Who’s Hall Worthy?
The Baseball Hall of Fame Class of 2017 will be announced on January 18th. The votes go members of the Baseball Writers Association of American (BBWAA). In the future, all members will have to reveal their votes (partly because nobody ever gets in unanimously, no matter how obvious the selection is), but this year it is optional. Some have left their ballots blank, some have voted for the maximum ten. Here is my top 4 on the ballot this year. I will fill out a full ten this week.
Who will get the 75% needed? My Top 4
Two years ago, Bagwell’s Houston Astros teammate Craig Biggio was inducted into the Hall. Last year, Bagwell fell just short, with 71.6% of voters selecting his name (players need 75 percent for induction). Bagwell was thrown right into the action is his rookie campaign of 1991. He started 151 games, hit .294 with 15 homers and led the league by getting hit by 13 pitches! He was selected as NL Rookie of the Year. In 1994, the first baseman led the league in at-bat to home run ratio on his way to NL MVP. The top two in the American League were Frank Thomas with the White Sox and Ken Griffey, Jr. of the Mariners. Those two are Hall of Famers. It’s time for the 1994 NL MVP to get in.
The numbers have gone up every year he has been on the ballot, and he’s sure hoping his 10th and final year is the time he will get the call. Raines could really get on base and run. He was top ten in runs scored 8 times in his career, leading the league with 133 in 1983 and 123 in 1987, and he led the league in stolen bases from 1981-1984, with 90 in 1983 alone. The game has changed since then. Overall, his MLB ranks come in at 5th in stolen bases, and he ranks 13th all time in stolen base percentage with a 84.70% mark. He ended his 23-year career with a .294 batting average and 808 stolen bases.
It’s just the second year on the ballot for former Padres closer Trevor Hoffman, who got 67.3 percent of the vote last year. Hoffman, well known jogging in from the bullpen to ACDC’s “Hells Bells,” finished his career as the career saves leader with 601! He lead the league in saves in 1993 and 2006, and was second in NL MVP voting in that 2006 season! It’s a hard way to get into the hall with such a specialty position as we’ll see earlier, but Hoffman was the only National League closer I could remember hearing about often in my days watching “This Week In Baseball.” In his penultimate season in 2009, Hoffman pitched to a 1.83 ERA, 37 saves, and an All-Star selection.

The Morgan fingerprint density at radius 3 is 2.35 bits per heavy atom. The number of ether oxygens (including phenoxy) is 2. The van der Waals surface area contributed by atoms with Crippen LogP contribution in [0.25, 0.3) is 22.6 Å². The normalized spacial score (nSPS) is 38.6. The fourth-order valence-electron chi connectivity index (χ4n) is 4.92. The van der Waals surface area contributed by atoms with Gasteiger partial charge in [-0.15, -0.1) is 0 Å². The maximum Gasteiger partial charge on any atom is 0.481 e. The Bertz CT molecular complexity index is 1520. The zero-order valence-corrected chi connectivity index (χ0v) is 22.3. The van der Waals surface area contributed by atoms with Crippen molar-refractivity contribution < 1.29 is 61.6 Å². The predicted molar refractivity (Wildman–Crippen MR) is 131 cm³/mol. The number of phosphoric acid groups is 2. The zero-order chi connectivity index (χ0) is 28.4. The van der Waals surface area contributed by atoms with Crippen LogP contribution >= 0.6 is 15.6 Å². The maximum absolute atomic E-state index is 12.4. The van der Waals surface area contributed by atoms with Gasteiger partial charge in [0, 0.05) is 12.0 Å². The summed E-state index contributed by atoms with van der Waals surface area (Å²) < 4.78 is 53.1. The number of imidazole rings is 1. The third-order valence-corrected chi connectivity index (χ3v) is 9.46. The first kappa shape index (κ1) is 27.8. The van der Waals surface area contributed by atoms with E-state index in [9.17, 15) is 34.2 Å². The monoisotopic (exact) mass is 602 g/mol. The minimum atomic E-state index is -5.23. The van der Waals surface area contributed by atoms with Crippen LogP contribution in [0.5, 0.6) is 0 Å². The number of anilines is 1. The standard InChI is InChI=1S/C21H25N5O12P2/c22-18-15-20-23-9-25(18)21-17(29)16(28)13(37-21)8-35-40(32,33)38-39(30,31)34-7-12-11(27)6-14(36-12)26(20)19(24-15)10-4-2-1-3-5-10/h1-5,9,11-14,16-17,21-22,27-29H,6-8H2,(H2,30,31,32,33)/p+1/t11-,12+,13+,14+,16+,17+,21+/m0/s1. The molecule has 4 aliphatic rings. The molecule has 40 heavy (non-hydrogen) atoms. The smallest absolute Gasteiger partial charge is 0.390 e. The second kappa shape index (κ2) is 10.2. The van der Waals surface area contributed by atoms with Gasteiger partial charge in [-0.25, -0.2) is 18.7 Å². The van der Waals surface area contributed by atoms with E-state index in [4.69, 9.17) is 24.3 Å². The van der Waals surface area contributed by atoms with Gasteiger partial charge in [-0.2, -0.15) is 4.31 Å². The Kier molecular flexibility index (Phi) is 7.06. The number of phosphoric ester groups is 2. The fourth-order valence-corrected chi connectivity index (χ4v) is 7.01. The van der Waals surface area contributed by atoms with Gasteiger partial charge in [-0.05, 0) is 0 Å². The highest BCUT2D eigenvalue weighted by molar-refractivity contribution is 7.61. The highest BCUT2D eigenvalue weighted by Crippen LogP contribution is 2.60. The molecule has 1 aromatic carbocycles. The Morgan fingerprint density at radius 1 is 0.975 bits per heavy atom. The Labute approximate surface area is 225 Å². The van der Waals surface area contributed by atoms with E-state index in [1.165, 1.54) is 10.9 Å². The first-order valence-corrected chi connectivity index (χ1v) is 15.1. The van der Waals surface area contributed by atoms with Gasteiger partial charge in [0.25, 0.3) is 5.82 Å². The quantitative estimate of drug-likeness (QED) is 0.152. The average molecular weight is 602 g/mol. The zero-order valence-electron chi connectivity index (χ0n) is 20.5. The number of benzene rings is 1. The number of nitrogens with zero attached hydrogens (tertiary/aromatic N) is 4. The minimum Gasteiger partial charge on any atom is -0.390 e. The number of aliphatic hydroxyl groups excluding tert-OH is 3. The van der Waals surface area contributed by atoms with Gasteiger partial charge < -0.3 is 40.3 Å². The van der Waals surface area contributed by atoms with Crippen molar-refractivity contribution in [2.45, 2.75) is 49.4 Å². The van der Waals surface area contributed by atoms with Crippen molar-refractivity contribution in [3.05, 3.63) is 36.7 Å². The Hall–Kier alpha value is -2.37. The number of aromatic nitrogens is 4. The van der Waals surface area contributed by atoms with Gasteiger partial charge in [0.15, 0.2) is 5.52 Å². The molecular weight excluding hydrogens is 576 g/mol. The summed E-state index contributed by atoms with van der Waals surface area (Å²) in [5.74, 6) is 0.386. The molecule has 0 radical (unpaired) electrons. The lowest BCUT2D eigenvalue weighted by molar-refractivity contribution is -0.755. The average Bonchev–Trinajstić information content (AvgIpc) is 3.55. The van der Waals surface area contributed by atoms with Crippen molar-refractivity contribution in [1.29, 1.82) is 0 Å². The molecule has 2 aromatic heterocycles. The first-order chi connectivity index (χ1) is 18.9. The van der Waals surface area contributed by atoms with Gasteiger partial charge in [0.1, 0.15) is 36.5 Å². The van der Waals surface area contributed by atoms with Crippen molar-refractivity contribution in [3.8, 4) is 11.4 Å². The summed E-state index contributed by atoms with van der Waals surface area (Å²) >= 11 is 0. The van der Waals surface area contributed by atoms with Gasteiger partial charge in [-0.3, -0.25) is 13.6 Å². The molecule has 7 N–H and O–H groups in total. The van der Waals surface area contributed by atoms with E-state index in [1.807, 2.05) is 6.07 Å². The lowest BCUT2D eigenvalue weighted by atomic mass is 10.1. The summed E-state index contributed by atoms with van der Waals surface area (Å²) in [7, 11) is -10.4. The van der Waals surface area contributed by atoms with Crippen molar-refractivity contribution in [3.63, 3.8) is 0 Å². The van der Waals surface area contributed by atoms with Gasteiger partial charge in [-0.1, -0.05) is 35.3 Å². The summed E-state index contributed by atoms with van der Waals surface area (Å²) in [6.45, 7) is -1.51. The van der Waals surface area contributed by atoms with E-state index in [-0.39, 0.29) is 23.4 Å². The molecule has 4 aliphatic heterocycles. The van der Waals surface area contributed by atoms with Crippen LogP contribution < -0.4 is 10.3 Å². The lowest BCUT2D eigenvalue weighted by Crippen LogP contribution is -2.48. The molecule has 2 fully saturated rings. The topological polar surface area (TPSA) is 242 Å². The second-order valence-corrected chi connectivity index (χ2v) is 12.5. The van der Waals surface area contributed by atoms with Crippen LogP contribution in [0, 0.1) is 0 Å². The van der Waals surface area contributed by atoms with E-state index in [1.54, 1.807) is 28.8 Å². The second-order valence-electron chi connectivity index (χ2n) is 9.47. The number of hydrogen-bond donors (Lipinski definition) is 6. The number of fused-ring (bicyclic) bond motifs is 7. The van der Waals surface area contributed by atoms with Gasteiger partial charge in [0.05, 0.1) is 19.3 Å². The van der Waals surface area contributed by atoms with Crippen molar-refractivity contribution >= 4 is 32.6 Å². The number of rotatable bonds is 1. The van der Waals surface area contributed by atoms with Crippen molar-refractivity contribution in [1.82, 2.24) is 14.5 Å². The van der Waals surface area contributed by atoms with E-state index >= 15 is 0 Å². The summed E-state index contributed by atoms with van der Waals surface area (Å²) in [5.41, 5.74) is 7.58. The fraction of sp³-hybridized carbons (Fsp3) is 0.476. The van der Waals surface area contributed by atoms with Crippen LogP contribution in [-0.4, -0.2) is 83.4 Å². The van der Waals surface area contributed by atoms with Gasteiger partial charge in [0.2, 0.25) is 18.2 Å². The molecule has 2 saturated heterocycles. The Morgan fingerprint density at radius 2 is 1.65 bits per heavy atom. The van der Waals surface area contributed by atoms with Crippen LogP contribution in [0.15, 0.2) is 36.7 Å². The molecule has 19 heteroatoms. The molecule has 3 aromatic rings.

The Alaska native is in his 5th year on the ballot, and might be right where he was last time-a bit short with some more obvious Hall of Famers in front of him. A six-time All-Star, three-time runner up for Cy Young, is really best known for the postseason. Schilling also led the league in complete games 3 different times, finishing what he started 15 times in 1998 with the Phillies! He got his first World Series ring in 2001 with Arizona, in which he pitched to a 1.69 ERA in 21.1 innings pitched and 26 strikeouts. I remember him for the 2004 postseason. His ankle was ailing, he had the “Bloody Sock” incident, with the result being an ALCS win in his second start against the Yankees and reversing the Curse of the Bambino with a World Series win. In 2007, he won another World Series, going 3-0 in the postseason run. Overall, Schilling pitched to an 11-2 record with a 2.23 ERA in 19 postseason starts. He also struck out 120 in 133.1 innings. In the regular season, he led the league in strikeouts in 1997 and 1998, and finished his career with 3,116 career strikeouts, over that 3,000 mark important for pitchers to get in the Hall.